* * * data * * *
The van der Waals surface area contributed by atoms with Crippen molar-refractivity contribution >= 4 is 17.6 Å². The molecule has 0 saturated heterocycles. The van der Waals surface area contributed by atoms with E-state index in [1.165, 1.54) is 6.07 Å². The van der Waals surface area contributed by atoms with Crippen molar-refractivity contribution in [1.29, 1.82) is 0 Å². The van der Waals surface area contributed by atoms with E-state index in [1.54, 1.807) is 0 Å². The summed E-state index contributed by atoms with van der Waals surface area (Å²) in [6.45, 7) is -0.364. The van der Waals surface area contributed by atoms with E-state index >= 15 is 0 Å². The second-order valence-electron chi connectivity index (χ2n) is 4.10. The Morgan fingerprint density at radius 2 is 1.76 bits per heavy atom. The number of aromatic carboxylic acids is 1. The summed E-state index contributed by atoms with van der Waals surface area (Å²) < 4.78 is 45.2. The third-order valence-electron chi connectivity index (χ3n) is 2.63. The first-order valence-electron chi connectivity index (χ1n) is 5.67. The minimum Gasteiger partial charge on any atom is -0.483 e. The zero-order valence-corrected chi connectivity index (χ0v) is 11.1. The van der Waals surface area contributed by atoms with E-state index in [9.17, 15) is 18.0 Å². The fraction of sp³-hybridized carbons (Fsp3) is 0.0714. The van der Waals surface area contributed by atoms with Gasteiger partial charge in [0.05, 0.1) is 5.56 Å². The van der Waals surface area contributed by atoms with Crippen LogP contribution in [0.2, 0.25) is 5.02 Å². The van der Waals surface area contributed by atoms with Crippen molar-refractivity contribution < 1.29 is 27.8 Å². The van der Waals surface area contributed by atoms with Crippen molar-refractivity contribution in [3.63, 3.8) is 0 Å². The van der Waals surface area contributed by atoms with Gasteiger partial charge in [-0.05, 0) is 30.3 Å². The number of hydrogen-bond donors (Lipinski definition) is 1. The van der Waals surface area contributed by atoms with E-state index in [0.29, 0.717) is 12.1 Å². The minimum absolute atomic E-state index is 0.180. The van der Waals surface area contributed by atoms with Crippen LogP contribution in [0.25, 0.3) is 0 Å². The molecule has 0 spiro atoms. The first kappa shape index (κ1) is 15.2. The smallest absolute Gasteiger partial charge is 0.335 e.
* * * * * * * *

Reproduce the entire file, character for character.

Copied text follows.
The van der Waals surface area contributed by atoms with Crippen molar-refractivity contribution >= 4 is 17.6 Å². The molecule has 0 saturated heterocycles. The van der Waals surface area contributed by atoms with E-state index in [1.165, 1.54) is 6.07 Å². The van der Waals surface area contributed by atoms with Crippen molar-refractivity contribution in [1.29, 1.82) is 0 Å². The van der Waals surface area contributed by atoms with E-state index in [1.54, 1.807) is 0 Å². The summed E-state index contributed by atoms with van der Waals surface area (Å²) in [6.45, 7) is -0.364. The van der Waals surface area contributed by atoms with E-state index >= 15 is 0 Å². The second-order valence-electron chi connectivity index (χ2n) is 4.10. The Morgan fingerprint density at radius 2 is 1.76 bits per heavy atom. The number of aromatic carboxylic acids is 1. The summed E-state index contributed by atoms with van der Waals surface area (Å²) < 4.78 is 45.2. The third-order valence-electron chi connectivity index (χ3n) is 2.63. The first-order valence-electron chi connectivity index (χ1n) is 5.67. The minimum Gasteiger partial charge on any atom is -0.483 e. The zero-order valence-corrected chi connectivity index (χ0v) is 11.1. The van der Waals surface area contributed by atoms with E-state index in [9.17, 15) is 18.0 Å². The fraction of sp³-hybridized carbons (Fsp3) is 0.0714. The van der Waals surface area contributed by atoms with Gasteiger partial charge in [0.05, 0.1) is 5.56 Å². The van der Waals surface area contributed by atoms with Crippen LogP contribution in [0.2, 0.25) is 5.02 Å². The van der Waals surface area contributed by atoms with Crippen molar-refractivity contribution < 1.29 is 27.8 Å². The van der Waals surface area contributed by atoms with Crippen molar-refractivity contribution in [3.63, 3.8) is 0 Å². The van der Waals surface area contributed by atoms with Gasteiger partial charge in [-0.05, 0) is 30.3 Å². The number of hydrogen-bond donors (Lipinski definition) is 1. The van der Waals surface area contributed by atoms with E-state index in [0.29, 0.717) is 12.1 Å². The minimum absolute atomic E-state index is 0.180. The van der Waals surface area contributed by atoms with Crippen LogP contribution in [0.25, 0.3) is 0 Å². The molecule has 0 spiro atoms. The first kappa shape index (κ1) is 15.2. The smallest absolute Gasteiger partial charge is 0.335 e.